Score at the end of the first half: 59-42 Denver.

3rd Quarter Adjustments in Game 1

To open the 2nd half, the Heat were more deliberate in their attempts to get downhill. It led to two quick buckets by Bam scoring on rolls to the basket. Another roll by Bam on the next possession led to a kick out for a Vincent three-pointer. The Heat proceeded to run it again with an empty side, and it led to a Bam scoring opportunity which he should have finished. Instead, he missed it, and it led to a Jamal Murray three-point play. That five-point swing led to a 13-6 run by the Nuggets, leading to a Heat timeout.

Coming out of the timeout, the Nuggets stuck to their same defensive coverages. With the Heat having 55 points midway through the third, you could understand why. It is worth noting the only reason the Heat had that many points was due to their inability to hit shots, not Denver’s defense. They had multiple wide-open looks, and their usual great shooters (Robinson, Strus, Martin) were just not hitting them. Some of the shots were not close, either. 

At the end of the third quarter, the Nuggets were up 21 points, with the Heat somehow only scoring 63 points. 

4th Quarter Adjustments in Game 1

To start the 4th, the Heat had Highsmith pick up Murray full court. It immediately paid dividends with a steal and score in the backcourt in the opening seconds. Along with picking up full court, the Heat went to a zone again in set situations. Highsmith’s defense caused some tough shots, which led to an 8-0 run and a quick Nuggets timeout.

The zone worked with Jokic on the court because it did not let Denver get into their two-man game. It also threw them off as it appeared they were not prepared for it at that time. Yet still, Denver figured it out and found a way to create great scoring opportunities that led to a Miami timeout. 

Jokic took a rest on the bench that was opposite to his usual rest, this being at the six-minute mark of the fourth after the timeout. The Heat stuck to a zone defense, and it worked with no Jokic as the process was not as smooth to the shots being generated.  After a little over one minute of game time, Jokic came back into the game with Denver up 14.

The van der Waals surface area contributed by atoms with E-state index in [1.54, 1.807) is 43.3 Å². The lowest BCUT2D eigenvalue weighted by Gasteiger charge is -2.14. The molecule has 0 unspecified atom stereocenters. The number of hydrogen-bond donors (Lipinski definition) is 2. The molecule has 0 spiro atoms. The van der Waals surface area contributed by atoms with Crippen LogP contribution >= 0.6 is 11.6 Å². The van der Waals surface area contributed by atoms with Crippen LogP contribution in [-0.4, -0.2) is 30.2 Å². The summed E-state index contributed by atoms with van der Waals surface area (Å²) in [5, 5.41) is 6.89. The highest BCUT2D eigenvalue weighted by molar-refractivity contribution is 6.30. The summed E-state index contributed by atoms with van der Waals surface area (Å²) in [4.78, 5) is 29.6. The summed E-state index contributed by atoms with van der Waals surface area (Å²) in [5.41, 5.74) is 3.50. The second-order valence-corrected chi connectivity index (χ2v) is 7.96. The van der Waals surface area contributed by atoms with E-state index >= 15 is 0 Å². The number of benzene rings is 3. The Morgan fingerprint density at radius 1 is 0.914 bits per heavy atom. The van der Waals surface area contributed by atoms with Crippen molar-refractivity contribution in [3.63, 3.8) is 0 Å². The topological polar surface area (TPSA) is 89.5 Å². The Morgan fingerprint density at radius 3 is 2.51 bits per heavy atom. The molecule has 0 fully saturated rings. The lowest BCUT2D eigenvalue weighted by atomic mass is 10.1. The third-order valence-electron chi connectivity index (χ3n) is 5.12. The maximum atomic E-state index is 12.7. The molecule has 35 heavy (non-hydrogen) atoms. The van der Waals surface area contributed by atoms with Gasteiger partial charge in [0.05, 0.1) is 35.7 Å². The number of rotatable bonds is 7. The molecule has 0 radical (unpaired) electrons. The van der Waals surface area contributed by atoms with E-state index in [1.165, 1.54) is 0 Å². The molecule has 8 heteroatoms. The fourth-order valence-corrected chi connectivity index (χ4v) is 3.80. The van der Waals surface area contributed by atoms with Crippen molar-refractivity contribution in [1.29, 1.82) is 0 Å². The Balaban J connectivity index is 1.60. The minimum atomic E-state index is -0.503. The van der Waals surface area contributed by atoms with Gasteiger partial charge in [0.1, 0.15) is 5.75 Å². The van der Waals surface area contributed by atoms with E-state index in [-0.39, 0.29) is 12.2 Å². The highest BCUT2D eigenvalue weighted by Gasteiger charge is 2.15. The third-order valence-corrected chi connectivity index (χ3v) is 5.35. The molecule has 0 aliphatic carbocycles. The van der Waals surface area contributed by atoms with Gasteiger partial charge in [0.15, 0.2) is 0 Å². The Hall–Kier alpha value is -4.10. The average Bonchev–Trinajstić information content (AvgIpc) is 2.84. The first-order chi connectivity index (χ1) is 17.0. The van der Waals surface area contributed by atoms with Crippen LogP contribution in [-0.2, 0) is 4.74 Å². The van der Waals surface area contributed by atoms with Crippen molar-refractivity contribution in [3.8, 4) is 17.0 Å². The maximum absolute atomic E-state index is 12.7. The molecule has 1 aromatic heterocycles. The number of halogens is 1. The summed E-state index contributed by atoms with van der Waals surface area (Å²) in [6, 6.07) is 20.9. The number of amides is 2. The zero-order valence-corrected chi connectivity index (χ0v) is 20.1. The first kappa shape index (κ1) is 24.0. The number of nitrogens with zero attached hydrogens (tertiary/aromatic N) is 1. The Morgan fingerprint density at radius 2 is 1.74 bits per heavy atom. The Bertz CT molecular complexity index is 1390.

After another timeout by Denver, The Heat stayed in a zone defense again. This stint with it did not work too well, as Denver scored or got great looks multiple times in a row. Despite the Heat cut the lead to 9 at one point, Denver’s process was perfect, and they got great shots every time down. Some were missed, but the looks were still there. 

Overall Conclusions

Erik Spoelstra’s game plan (whether intentional or not) would have worked if the Heat’s shooters hit some of their shots. The Heat did not let Jokic see a zone defense until the 4th quarter, despite running it for a few stints. And it worked because Denver’s go-to game plan is their two-man game. I don’t expect this strategy to work in the future because Denver got open shots, and more of those are bound to drop. Michael Malone stuck to his game plan throughout, outside of a random non-Jokic stint in the 4th. This is usually the case with Malone, as he doesn’t make changes, especially if his team is winning. Something to watch going forward is if Spoelstra employs a zone still. While it was effective, the quality of shots Denver was producing seemed sustainable.

Things to Look For in Game 2

Expect Denver and Miami to both hit more open shots going forward in the NBA Finals, as there were way too many open shots missed. For Denver, expect minor changes in coverage for certain players. Gabe Vincent and Kyle Lowry specifically should be more at the level than in drop. Game 2 should also see Miami possibly not send a double team against Jokic. We have seen him beat them with his passing. Now, can he do it, scoring 50?